Simplicity at Work: Why Shutting Off the Internet Helps Me Work on the Internet

Blog / Produced by The High Calling
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Right now, as I write this, I'm not connected to the Internet. In fact, I've got my laptop woefully balanced on my lap as I listen to the rhythmic cadence of windshield wipers sweep away Oregon rain; I'm in the passenger seat as my husband steers the minivan around Pacific Northwest mountains.

We are nearing the end of my book tour, hitting 24 states and covering 9,000 miles in two months as a family. This passenger seat has been my office for most of it. I connect to the Internet via my phone when it's needed; otherwise, the bulk of my days working, writing, brainstorming, and creating have been offline with rolling hills and gnawing cows as my companions, me occasionally wondering aloud about the stories of derelict barns and ghost towns whooshing by.

I've known this for years now, but this past spring has reminded me of this truth I easily forget: I get more work done when I'm not distracted by the Internet.

I recognize the irony, seeing as the bulk of my work as a full-time blogger exists because of the Internet. And let me be quick to clarify I'm not anti-technology, shaking my Luddite head at all those "other" people connected to Facebook like it's a lifeline, their smartphones a veritable IV bag of fluids bringing them time-sensitive nutrients. I get it. I really do. The Internet is a blessing in many surprising ways—click on the icon waiting in my dock on my laptop, and I'm connected to faraway people, new ideas, opportunities to minister and serve, and in my case, the ability to earn an income. So, it has its place. But that place, oftentimes for me, is actually not during my work hours.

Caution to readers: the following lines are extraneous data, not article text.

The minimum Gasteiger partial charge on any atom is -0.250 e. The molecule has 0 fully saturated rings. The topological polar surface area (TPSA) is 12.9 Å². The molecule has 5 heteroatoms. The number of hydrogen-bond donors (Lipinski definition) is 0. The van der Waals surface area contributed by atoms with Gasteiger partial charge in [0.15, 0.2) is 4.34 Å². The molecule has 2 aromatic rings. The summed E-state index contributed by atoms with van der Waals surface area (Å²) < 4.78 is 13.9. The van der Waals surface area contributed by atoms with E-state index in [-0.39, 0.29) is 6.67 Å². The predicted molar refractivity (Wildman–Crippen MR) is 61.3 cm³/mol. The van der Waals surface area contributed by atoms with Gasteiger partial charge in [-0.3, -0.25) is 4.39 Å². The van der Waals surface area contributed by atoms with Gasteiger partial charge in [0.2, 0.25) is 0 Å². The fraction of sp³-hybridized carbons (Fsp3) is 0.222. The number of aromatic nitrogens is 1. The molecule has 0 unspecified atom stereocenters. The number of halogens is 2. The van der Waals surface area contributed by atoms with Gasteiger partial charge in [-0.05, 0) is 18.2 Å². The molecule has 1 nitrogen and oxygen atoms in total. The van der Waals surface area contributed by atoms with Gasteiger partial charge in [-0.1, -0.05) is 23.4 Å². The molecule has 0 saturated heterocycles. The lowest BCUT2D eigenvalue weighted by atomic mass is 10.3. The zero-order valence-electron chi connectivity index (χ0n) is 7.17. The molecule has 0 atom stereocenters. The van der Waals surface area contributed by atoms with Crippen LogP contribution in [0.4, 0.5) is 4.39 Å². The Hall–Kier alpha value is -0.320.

As a writer, I don't need to necessarily connect with people and places while I purge my thoughts with a cursor. By disconnecting, I can practice a habit of producing before consuming, of hearing from God how He wants me to work before I share it with others. This disconnect is a subtle, simple thing, but it reaps powerful fruit in my work life. By going off-line, I'm better focused, I'm able to single-task, and I can shut out potential voices of doubt or disappointment. I'm more willing to take necessary risks because I can only see what's right in front of me. My work feels simpler. Just do the next thing, one thing at a time.

I'm learning to savor the beauty of working offline on a deck chair overlooking a lake, cup of coffee in hand and God's creation my office walls. Or in the passenger seat of our minivan, trekking through cities alongside my family, the open road before us. I can only do this, really, if I'm willing to disconnect.

Facebook and Twitter have their places, and I'm grateful for them. But they're not always needed for me to work. Disconnecting from them fosters in me a sense of deeper creativity, contentment, and risk-taking—just me and my digital pen, listening to God and letting Him guide me in my craft.

Simplicity at Work

In our complicated, 21st century, high-tech, high-speed world, people have begun to crave a simpler approach to life and work. In the series Simplicity at Work, The High Calling explores simplicity in the places we work and the ways we work; and, perhaps more subtly, we want to explore simplicity at work in us through a variety of stories that reveal ways people find freedom and success when they simplify. Join us for Bible reflections, featured articles, and discussion. Invite your colleagues to do the same.